This story is part of The Salt Lake Tribune’s ongoing commitment to identify solutions to Utah’s biggest challenges through the work of the Innovation Lab.
More people are facing eviction now than in the past five years, according to data provided by the Utah Rental Housing Association.
Landlords across the state filed more than 2,600 eviction cases in the first four months of 2023. That’s up 40% from the same time period in 2022 and higher than pre-pandemic eviction levels going back to at least 2017.
Tenant advocates and landlords agree on the likely cause — the end of pandemic-era emergency rent relief, for which the state closed applications in early February.
Danielle Stevens, executive director of People’s Legal Aid Utah, said people are “basically falling off a cliff” because there’s nowhere near as much help as there was.
Stevens and Jacob Kent of Utah Legal Services foresee the situation getting worse.
But Paul Smith, executive director of the Utah Rental Housing Association, thinks it will level out.
People got used to having federal rent relief and stopped doing what they needed to do to eventually start making rent payments on their own again, Smith said. Once those people are evicted, the state will be back to the “usual suspects” facing eviction, he said.
Researchers say it’s hard to predict what will happen without ongoing federal assistance, especially as rents continue to increase.
Smith stressed Utah has a low eviction rate and that an estimated 51% end in actual eviction and a potential financial judgment.
But when those fines happen, they are more severe than in most other states, said Jim Wood, the Ivory-Boyer Senior Fellow at the Kem C. Gardner Policy Institute.
Utah is the only state to combine a three-day notice period with treble damages — triple the daily rent from the expiration of the initial eviction notice until the tenant actually leaves the rental unit.
Many people end up thousands more dollars in debt than they started with, Stevens said, especially because the debt accrues interest while landlords, attorneys or collection agencies sometimes wait years to collect.
Confusion is common among people facing eviction, Stevens said.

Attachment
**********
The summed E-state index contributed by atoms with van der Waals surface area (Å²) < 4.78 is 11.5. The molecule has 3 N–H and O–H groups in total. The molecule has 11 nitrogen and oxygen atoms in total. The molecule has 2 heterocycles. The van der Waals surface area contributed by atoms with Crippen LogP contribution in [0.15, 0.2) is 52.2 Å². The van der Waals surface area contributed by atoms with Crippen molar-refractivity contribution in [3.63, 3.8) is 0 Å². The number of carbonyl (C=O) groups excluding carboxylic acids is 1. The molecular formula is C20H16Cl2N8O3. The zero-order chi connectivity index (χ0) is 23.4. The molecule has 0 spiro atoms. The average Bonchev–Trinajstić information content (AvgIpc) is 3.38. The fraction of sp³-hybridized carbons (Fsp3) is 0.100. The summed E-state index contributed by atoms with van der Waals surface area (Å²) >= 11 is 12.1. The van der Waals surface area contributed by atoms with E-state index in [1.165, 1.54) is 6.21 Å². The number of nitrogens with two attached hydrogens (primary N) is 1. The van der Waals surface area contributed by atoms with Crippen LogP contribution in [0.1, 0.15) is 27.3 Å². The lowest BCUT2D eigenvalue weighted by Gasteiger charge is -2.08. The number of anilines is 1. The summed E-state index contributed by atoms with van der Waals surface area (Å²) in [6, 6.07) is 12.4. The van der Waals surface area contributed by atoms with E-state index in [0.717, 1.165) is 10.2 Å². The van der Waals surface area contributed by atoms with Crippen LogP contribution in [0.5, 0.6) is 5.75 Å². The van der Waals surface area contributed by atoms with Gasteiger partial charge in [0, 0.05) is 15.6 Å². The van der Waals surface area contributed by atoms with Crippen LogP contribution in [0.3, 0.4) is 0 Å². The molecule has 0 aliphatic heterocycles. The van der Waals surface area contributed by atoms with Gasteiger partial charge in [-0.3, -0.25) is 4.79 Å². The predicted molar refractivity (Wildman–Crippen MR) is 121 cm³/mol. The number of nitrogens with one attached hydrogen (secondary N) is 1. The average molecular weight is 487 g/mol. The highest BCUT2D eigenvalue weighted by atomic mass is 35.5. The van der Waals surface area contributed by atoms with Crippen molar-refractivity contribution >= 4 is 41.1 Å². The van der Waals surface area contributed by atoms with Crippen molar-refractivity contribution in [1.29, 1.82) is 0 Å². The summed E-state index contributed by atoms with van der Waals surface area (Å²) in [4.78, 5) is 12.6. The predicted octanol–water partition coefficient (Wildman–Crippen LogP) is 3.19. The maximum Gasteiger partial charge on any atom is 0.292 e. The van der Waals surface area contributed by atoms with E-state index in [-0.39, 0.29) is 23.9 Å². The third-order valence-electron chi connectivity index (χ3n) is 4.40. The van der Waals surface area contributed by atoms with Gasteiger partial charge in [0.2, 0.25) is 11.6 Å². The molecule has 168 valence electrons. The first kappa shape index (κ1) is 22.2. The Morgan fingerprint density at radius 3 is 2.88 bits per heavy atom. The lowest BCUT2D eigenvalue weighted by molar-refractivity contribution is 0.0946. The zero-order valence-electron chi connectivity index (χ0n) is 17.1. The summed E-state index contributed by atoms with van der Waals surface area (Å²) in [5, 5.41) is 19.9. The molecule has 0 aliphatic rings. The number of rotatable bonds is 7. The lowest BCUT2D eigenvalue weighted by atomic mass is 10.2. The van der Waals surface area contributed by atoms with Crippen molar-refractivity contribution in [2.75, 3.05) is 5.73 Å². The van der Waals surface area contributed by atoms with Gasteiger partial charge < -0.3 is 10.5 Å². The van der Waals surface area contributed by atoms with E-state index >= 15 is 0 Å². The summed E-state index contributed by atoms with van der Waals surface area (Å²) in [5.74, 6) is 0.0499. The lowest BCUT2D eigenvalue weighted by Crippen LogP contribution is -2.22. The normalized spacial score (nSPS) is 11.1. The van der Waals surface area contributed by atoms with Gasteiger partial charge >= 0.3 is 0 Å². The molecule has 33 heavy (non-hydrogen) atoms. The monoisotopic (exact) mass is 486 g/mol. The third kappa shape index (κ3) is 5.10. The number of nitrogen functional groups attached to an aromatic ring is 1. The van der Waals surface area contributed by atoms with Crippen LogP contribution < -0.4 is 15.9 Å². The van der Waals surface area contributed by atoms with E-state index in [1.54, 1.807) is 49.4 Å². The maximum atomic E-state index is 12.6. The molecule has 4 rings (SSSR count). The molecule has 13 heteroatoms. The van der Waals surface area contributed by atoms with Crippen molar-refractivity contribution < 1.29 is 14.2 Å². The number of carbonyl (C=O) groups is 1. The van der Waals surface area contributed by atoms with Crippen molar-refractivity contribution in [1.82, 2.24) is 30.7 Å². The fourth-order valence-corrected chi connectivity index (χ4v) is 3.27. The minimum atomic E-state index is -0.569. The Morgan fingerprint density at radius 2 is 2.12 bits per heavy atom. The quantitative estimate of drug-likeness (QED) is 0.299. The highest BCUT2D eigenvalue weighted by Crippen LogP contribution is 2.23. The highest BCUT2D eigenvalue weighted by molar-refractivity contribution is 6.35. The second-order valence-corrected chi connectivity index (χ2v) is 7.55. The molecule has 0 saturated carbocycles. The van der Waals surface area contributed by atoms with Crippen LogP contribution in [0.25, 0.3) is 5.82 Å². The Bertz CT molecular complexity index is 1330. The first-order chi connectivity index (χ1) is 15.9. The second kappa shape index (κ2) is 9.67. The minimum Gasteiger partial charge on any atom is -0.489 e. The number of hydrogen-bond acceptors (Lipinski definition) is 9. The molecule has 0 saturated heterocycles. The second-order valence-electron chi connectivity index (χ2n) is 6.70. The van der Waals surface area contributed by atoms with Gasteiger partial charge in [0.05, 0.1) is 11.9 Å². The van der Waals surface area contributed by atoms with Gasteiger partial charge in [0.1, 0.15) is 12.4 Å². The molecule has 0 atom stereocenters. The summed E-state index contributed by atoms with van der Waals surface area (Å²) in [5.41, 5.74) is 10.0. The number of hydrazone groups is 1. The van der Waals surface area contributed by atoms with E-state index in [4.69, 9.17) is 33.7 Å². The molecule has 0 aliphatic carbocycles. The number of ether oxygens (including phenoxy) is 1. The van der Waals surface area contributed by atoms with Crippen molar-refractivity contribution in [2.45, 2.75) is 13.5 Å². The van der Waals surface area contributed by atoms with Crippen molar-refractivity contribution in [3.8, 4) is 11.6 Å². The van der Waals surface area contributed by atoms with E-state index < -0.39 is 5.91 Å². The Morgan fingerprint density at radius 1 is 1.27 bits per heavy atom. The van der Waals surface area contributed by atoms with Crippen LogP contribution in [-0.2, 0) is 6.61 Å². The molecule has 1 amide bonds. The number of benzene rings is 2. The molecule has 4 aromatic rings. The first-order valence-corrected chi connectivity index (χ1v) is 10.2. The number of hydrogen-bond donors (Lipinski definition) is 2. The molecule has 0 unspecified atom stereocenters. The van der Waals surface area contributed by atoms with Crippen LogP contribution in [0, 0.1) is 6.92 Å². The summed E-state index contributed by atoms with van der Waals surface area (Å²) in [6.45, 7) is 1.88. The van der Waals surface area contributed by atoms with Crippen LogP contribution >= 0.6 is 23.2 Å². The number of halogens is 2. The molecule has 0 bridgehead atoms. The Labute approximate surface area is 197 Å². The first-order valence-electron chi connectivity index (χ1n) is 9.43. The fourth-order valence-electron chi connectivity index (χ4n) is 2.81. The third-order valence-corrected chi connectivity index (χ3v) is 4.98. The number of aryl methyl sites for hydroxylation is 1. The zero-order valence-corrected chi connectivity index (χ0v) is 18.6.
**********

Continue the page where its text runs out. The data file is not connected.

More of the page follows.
Panic sets in because of the potential to lose the roof over their head, Kent added.
Smith said while people talk a lot about fight or flight, people often choose a third f: Freeze.
All three recommended reaching out to get help as soon as possible -- whether it’s a notice to vacate or a summons and complaint.
Several organizations can help with rent and advice or mediation. Find resources at slc.gov/housingstability/resources-for-rental-assistance-and-eviction-prevention and by calling 211 or visiting 211utah.org.
More advice for people about what to do and information on steps in the process are available at utcourts.gov/en/self-help/categories/housing/landlord/eviction-tenant.html. That information is available in Spanish.
But people need to have realistic expectations about what the system can do, Stevens said.
In most cases, she said, the most an attorney can do is mitigate financial damage, help the tenant understand the process and minimize the trauma of engaging with the legal system.
Utah’s laws about eviction are written strictly and have severe consequences, Kent said.
Smith contended Utah’s laws are “amazing” and help renters.
He added recent laws have been a win-win for landlords and tenants. He pointed specifically to H.B. 359, which the Utah Legislature passed in 2022.
That bill streamlines the expungement process by allowing tenants to have their cases sealed if they’ve paid the balance and the landlord agrees.